Woonsocket and East Providence will receive nearly $2.4 million in federal grants to help revitalize local neighborhoods and increase affordable housing. The grants were announced on Sunday by Rhode Island's U.S. senators, Jack Reed and Sheldon Whitehouse.
Woonsocket is slated to receive the bulk of the money: more than $1.2 million from the Community Development Block Grant program. East Providence will receive nearly $700,000.
The grants come on the heels of a report that shows the availability of affordable housing remains a chronic problem in Rhode Island, and it may be getting worse, at least by some measures.
The 2017 Housing Fact Book, released last week by HousingWorks RI at Roger Williams University, found recent increases in home prices and rents reduced the number of municipalities where lower-income residents can find affordable housing.
As defined by the federal government, affordable housing means housing that costs 30 percent or less of a family's gross income.
By that measure, according to HousingWorks RI, there is no housing in the state that would be affordable for residents making $30,000 a year or less. And if you make $50,000 or less, it’s not much better.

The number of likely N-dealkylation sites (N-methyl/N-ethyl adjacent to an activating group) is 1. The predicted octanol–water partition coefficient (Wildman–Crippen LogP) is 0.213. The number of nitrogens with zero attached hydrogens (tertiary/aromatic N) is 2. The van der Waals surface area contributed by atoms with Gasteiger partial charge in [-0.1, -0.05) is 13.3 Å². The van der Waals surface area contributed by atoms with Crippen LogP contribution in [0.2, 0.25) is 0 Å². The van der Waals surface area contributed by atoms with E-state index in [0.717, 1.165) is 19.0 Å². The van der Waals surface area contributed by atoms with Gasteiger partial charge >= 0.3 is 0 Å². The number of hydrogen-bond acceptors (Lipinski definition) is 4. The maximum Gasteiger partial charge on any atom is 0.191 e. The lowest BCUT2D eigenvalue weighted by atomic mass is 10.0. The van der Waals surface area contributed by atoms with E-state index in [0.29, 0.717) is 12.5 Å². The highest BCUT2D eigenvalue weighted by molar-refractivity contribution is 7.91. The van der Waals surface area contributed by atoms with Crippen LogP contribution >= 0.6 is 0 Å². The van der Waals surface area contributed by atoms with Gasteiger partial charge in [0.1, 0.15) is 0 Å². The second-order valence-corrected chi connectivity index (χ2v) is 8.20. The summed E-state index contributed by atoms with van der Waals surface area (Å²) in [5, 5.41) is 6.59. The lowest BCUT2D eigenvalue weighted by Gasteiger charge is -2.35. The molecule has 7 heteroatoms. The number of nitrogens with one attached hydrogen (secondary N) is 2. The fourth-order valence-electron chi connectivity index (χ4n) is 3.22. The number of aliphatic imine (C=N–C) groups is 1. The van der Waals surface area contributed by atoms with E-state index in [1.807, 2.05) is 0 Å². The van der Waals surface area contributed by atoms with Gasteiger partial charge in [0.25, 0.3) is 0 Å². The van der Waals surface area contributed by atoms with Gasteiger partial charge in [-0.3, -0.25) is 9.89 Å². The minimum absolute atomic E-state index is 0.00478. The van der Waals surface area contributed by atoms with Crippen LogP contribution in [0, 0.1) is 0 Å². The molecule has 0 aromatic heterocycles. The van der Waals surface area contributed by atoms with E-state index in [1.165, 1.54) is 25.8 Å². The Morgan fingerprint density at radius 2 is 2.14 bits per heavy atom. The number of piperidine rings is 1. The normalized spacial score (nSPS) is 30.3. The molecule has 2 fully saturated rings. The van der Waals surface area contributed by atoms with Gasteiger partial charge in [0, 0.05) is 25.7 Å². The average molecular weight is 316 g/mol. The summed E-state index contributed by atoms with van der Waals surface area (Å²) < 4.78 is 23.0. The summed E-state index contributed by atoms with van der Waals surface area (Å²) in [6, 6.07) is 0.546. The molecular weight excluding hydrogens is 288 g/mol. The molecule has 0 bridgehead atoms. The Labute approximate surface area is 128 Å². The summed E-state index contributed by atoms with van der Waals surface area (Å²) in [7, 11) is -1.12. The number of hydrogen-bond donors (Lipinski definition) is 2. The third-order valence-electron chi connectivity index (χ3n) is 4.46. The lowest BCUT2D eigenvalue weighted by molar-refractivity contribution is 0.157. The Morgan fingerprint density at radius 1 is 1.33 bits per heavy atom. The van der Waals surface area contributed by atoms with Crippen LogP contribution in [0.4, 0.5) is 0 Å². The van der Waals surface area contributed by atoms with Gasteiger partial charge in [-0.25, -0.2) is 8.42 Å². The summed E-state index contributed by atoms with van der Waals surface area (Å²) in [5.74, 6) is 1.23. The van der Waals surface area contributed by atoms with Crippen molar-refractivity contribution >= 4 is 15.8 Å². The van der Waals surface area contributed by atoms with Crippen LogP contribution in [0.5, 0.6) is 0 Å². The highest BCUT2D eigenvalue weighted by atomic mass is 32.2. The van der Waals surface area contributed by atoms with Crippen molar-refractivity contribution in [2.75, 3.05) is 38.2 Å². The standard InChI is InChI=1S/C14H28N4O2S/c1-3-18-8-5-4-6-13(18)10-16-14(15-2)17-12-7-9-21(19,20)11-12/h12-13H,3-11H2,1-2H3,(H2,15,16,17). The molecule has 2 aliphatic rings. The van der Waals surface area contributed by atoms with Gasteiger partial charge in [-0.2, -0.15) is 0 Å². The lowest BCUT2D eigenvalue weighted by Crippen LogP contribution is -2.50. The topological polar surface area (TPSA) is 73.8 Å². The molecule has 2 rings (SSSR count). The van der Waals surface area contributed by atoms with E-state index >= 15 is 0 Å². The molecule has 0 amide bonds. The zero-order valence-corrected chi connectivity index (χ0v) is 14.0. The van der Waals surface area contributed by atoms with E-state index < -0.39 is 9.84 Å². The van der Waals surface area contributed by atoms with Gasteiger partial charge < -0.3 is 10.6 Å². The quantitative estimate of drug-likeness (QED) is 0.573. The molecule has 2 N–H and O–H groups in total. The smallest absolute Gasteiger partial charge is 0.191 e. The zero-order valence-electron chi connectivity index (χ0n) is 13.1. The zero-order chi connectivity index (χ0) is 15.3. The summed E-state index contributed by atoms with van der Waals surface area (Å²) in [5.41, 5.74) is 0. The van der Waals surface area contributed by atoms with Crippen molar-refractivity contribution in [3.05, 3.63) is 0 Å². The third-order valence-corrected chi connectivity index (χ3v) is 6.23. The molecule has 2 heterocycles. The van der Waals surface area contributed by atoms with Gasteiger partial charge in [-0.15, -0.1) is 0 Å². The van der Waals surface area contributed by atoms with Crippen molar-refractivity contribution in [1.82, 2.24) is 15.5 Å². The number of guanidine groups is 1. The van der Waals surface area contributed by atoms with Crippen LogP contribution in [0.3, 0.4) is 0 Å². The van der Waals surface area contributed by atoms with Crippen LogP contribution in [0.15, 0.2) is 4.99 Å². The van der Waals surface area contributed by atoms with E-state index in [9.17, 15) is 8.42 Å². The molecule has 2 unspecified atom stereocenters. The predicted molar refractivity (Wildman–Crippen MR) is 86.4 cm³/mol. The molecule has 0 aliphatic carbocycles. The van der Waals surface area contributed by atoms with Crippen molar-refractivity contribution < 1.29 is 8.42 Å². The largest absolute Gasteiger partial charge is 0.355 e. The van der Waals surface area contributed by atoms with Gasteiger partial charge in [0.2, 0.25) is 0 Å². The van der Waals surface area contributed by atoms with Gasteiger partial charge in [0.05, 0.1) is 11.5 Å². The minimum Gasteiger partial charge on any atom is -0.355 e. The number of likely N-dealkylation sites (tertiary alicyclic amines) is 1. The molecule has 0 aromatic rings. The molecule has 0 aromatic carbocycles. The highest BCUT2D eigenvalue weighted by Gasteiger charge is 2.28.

"If you're under $50,000, you can afford to own in two communities: Central Falls and Providence (excluding the East Side)," said Brenda Clement, Director of HousingWorks RI. "Your choices are a little better if you're looking to rent. You can afford to rent in about six communities, but that's down from 11 communities in 2015."
In 2004, Rhode Island directed cities and towns to work toward a goal of making at least 10 percent of housing affordable, under an amendment to the RI Low and Moderate Income Act. But Clement said municipalities have been slow to reach that goal.
"Only 5 of the 39 municipalities have achieved or exceeded that goal: Central Falls, Newport, New Shoreham, Providence and Woonsocket," said Clement. "So we know it's got a ways to go."
Clement cites a legislative commission convened to study the Low and Moderate Income Housing Act, which is expected to continue its work next year, "to see what incentives or requirements we may add or strengthen to that act, to work in concert with communities to get closer to these housing goals."
Ultimately, says Clement, housing and affordable housing "are something that we all share, and that we all need to work towards the solutions for."